Her father told her she was mad to buy a run-down farm labourer’s cottage, but Julia Sinclair was unable to resist the charm of the small, quaint property when she first saw it seven years ago, hidden at the end of a tunnel of overgrown brambles.
In need of total renovation, the cottage was stuck in a time warp, and had been extended numerous times with no apparent logic to the layout, resulting in some very claustrophobic rooms. It nevertheless ‘spoke’ to Julia in a way that other houses hadn’t. ‘It had a magic to it,’ she recalls. ‘It was secretive and tucked away, with lovely views over open fields.
‘My husband, Tim, and I were living in London but looking for a country home near my parents in Oxfordshire,’ she continues. ‘Sadly, Tim died before we could find anywhere, but I wanted to carry out what we had always planned to do. I also wanted to start afresh, with a plot of land where I could immerse myself in nature, colour and space. I grew up locally, so I already had family and friends in the area, which was ideal.’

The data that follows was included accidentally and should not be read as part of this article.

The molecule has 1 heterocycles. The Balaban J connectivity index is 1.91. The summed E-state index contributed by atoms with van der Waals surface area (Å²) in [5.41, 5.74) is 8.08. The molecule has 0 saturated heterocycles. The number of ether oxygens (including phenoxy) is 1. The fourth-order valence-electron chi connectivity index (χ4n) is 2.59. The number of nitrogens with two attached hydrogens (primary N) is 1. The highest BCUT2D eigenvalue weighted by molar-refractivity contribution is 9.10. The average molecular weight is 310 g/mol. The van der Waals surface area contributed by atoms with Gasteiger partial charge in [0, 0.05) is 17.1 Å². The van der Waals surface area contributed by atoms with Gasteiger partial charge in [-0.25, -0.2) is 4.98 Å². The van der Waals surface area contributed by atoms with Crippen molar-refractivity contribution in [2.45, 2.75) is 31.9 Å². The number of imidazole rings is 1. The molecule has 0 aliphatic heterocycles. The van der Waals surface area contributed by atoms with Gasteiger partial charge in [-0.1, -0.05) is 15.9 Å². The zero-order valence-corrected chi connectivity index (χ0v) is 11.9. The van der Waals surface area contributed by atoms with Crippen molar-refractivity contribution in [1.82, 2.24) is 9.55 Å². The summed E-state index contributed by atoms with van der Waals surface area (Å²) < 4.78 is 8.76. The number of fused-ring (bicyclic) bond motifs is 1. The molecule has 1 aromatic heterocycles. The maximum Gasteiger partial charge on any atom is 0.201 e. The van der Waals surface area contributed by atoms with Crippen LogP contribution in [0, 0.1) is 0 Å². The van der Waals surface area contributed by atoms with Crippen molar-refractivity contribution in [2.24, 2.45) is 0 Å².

- The owner: Julia Sinclair, an interior designer and landscape gardener
- The property: A four-bedroom, Victorian farm cottage set in 10 acres of land
- The location: Near Witney, Oxfordshire
- What she spent: Julia bought the property for £820,500 in December 2007, (excluding purchase of adjoining field) and spent around £482,000 extending and renovating it. The house has recently been valued at £1.35 million
Finding the property
Julia was also hunting for a property in need of renovation work, and where she could put her own mark. A high-flying City analyst in textiles, and a corporate broker, she had spent 15 years in London. When she was made redundant after the takeover of her firm, she decided to go back to her creative roots.
With a background in textile design, Julia happily immersed herself in her new project. ‘I love old properties with inglenook fireplaces as much as I admire a more contemporary style,’ she says, ‘but I didn’t like the fact that, like most old farm cottages this one had very little natural light. The kitchen had 17 lightbulbs in it! I had to keep lights on all the time to see what I was cooking. That room is now the entrance hall and I managed to sell the old units and Aga on eBay.’
Renovating the property